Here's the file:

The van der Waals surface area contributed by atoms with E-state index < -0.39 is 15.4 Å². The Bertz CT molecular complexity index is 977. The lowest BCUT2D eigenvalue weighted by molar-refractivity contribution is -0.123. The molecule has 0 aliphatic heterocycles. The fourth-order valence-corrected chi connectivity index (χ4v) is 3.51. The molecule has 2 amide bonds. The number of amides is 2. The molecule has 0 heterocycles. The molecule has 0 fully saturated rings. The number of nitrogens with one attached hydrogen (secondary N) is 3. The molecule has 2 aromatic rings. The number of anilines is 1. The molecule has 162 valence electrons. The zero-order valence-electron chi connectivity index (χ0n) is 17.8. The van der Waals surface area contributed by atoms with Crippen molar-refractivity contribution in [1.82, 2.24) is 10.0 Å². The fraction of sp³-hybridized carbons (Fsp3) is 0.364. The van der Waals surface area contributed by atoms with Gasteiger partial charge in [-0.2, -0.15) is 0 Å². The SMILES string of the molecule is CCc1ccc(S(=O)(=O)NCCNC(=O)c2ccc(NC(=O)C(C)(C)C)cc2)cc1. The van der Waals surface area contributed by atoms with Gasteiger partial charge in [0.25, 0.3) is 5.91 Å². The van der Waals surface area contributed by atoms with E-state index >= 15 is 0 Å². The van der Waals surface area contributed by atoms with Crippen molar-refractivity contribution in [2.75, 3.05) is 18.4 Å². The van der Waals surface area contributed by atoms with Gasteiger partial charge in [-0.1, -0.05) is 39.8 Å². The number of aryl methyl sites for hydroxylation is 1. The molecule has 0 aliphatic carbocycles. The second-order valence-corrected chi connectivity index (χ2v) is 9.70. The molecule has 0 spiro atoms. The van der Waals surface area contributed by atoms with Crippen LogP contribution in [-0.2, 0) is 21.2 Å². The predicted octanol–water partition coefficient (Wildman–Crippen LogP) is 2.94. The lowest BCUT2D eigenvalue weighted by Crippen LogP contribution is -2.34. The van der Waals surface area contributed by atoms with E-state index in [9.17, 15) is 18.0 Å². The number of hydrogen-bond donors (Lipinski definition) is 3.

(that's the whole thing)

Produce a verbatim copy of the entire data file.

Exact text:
The van der Waals surface area contributed by atoms with E-state index < -0.39 is 15.4 Å². The Bertz CT molecular complexity index is 977. The lowest BCUT2D eigenvalue weighted by molar-refractivity contribution is -0.123. The molecule has 0 aliphatic heterocycles. The fourth-order valence-corrected chi connectivity index (χ4v) is 3.51. The molecule has 2 amide bonds. The number of amides is 2. The molecule has 0 heterocycles. The molecule has 0 fully saturated rings. The number of nitrogens with one attached hydrogen (secondary N) is 3. The molecule has 2 aromatic rings. The number of anilines is 1. The molecule has 162 valence electrons. The zero-order valence-electron chi connectivity index (χ0n) is 17.8. The van der Waals surface area contributed by atoms with Crippen molar-refractivity contribution in [1.82, 2.24) is 10.0 Å². The fraction of sp³-hybridized carbons (Fsp3) is 0.364. The van der Waals surface area contributed by atoms with Gasteiger partial charge in [-0.2, -0.15) is 0 Å². The SMILES string of the molecule is CCc1ccc(S(=O)(=O)NCCNC(=O)c2ccc(NC(=O)C(C)(C)C)cc2)cc1. The van der Waals surface area contributed by atoms with Gasteiger partial charge in [0.25, 0.3) is 5.91 Å². The van der Waals surface area contributed by atoms with E-state index >= 15 is 0 Å². The van der Waals surface area contributed by atoms with Crippen molar-refractivity contribution in [2.75, 3.05) is 18.4 Å². The van der Waals surface area contributed by atoms with Gasteiger partial charge in [-0.1, -0.05) is 39.8 Å². The number of aryl methyl sites for hydroxylation is 1. The molecule has 0 aliphatic carbocycles. The second-order valence-corrected chi connectivity index (χ2v) is 9.70. The molecule has 0 spiro atoms. The van der Waals surface area contributed by atoms with Crippen LogP contribution in [-0.2, 0) is 21.2 Å². The predicted octanol–water partition coefficient (Wildman–Crippen LogP) is 2.94. The lowest BCUT2D eigenvalue weighted by Crippen LogP contribution is -2.34. The van der Waals surface area contributed by atoms with E-state index in [9.17, 15) is 18.0 Å². The number of hydrogen-bond donors (Lipinski definition) is 3.